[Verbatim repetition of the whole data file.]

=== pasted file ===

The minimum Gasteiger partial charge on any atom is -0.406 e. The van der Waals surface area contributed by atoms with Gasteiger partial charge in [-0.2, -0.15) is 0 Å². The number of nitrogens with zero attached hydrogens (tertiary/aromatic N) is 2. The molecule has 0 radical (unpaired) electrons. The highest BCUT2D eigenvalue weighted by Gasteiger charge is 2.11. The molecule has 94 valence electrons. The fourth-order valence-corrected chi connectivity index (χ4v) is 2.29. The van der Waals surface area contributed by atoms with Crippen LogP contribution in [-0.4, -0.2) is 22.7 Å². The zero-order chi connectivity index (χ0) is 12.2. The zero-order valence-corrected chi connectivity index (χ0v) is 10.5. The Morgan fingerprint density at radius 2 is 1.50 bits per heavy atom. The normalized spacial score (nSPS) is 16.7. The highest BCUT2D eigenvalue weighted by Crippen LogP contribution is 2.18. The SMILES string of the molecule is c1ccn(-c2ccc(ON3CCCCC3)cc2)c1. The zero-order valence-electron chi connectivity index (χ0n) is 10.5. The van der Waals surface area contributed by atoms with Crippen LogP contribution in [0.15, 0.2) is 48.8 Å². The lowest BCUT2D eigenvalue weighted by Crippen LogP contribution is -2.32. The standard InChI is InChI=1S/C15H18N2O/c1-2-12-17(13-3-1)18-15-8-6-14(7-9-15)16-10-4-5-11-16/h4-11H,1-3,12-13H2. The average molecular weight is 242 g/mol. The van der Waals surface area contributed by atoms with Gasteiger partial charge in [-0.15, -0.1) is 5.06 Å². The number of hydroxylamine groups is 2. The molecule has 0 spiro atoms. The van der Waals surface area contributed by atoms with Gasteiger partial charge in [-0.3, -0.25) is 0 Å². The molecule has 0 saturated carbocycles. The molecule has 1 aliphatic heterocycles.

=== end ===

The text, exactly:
The minimum Gasteiger partial charge on any atom is -0.406 e. The van der Waals surface area contributed by atoms with Gasteiger partial charge in [-0.2, -0.15) is 0 Å². The number of nitrogens with zero attached hydrogens (tertiary/aromatic N) is 2. The molecule has 0 radical (unpaired) electrons. The highest BCUT2D eigenvalue weighted by Gasteiger charge is 2.11. The molecule has 94 valence electrons. The fourth-order valence-corrected chi connectivity index (χ4v) is 2.29. The van der Waals surface area contributed by atoms with Crippen LogP contribution in [-0.4, -0.2) is 22.7 Å². The zero-order chi connectivity index (χ0) is 12.2. The zero-order valence-corrected chi connectivity index (χ0v) is 10.5. The Morgan fingerprint density at radius 2 is 1.50 bits per heavy atom. The normalized spacial score (nSPS) is 16.7. The highest BCUT2D eigenvalue weighted by Crippen LogP contribution is 2.18. The SMILES string of the molecule is c1ccn(-c2ccc(ON3CCCCC3)cc2)c1. The zero-order valence-electron chi connectivity index (χ0n) is 10.5. The van der Waals surface area contributed by atoms with Crippen LogP contribution in [0.15, 0.2) is 48.8 Å². The lowest BCUT2D eigenvalue weighted by Crippen LogP contribution is -2.32. The standard InChI is InChI=1S/C15H18N2O/c1-2-12-17(13-3-1)18-15-8-6-14(7-9-15)16-10-4-5-11-16/h4-11H,1-3,12-13H2. The average molecular weight is 242 g/mol. The van der Waals surface area contributed by atoms with Gasteiger partial charge in [-0.15, -0.1) is 5.06 Å². The number of hydroxylamine groups is 2. The molecule has 0 spiro atoms. The van der Waals surface area contributed by atoms with Gasteiger partial charge in [-0.3, -0.25) is 0 Å². The molecule has 0 saturated carbocycles. The molecule has 1 aliphatic heterocycles.